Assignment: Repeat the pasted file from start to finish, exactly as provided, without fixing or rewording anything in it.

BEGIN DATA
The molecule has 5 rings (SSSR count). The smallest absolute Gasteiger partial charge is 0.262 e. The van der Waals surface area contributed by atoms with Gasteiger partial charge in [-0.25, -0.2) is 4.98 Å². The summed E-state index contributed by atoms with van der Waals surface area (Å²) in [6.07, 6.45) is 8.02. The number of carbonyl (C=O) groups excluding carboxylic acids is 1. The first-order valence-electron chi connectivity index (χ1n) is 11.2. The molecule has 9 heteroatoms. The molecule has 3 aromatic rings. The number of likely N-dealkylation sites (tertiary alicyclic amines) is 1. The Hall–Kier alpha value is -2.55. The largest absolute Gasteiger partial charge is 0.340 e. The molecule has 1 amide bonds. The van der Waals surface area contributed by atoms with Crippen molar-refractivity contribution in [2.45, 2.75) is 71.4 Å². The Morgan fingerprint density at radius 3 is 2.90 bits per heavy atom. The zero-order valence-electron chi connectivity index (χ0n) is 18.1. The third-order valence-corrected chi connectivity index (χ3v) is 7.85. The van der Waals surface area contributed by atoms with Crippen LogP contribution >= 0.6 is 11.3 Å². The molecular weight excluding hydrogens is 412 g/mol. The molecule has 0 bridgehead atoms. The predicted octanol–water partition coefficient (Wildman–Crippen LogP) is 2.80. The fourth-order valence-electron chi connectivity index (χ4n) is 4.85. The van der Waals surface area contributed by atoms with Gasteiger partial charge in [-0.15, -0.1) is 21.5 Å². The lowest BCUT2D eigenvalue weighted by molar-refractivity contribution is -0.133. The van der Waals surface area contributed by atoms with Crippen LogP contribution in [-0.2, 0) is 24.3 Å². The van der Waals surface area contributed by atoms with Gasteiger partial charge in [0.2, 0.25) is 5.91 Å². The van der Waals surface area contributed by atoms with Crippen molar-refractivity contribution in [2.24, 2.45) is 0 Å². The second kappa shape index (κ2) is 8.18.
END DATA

The molecule has 5 rings (SSSR count). The smallest absolute Gasteiger partial charge is 0.262 e. The van der Waals surface area contributed by atoms with Gasteiger partial charge in [-0.25, -0.2) is 4.98 Å². The summed E-state index contributed by atoms with van der Waals surface area (Å²) in [6.07, 6.45) is 8.02. The number of carbonyl (C=O) groups excluding carboxylic acids is 1. The first-order valence-electron chi connectivity index (χ1n) is 11.2. The molecule has 9 heteroatoms. The molecule has 3 aromatic rings. The number of likely N-dealkylation sites (tertiary alicyclic amines) is 1. The Hall–Kier alpha value is -2.55. The largest absolute Gasteiger partial charge is 0.340 e. The molecule has 1 amide bonds. The van der Waals surface area contributed by atoms with Crippen molar-refractivity contribution in [2.45, 2.75) is 71.4 Å². The Morgan fingerprint density at radius 3 is 2.90 bits per heavy atom. The zero-order valence-electron chi connectivity index (χ0n) is 18.1. The third-order valence-corrected chi connectivity index (χ3v) is 7.85. The van der Waals surface area contributed by atoms with Crippen LogP contribution >= 0.6 is 11.3 Å². The molecular weight excluding hydrogens is 412 g/mol. The molecule has 0 bridgehead atoms. The predicted octanol–water partition coefficient (Wildman–Crippen LogP) is 2.80. The fourth-order valence-electron chi connectivity index (χ4n) is 4.85. The van der Waals surface area contributed by atoms with Gasteiger partial charge in [-0.15, -0.1) is 21.5 Å². The lowest BCUT2D eigenvalue weighted by molar-refractivity contribution is -0.133. The van der Waals surface area contributed by atoms with Crippen LogP contribution in [-0.2, 0) is 24.3 Å². The van der Waals surface area contributed by atoms with Gasteiger partial charge in [0.2, 0.25) is 5.91 Å². The van der Waals surface area contributed by atoms with Crippen molar-refractivity contribution in [2.24, 2.45) is 0 Å². The second kappa shape index (κ2) is 8.18.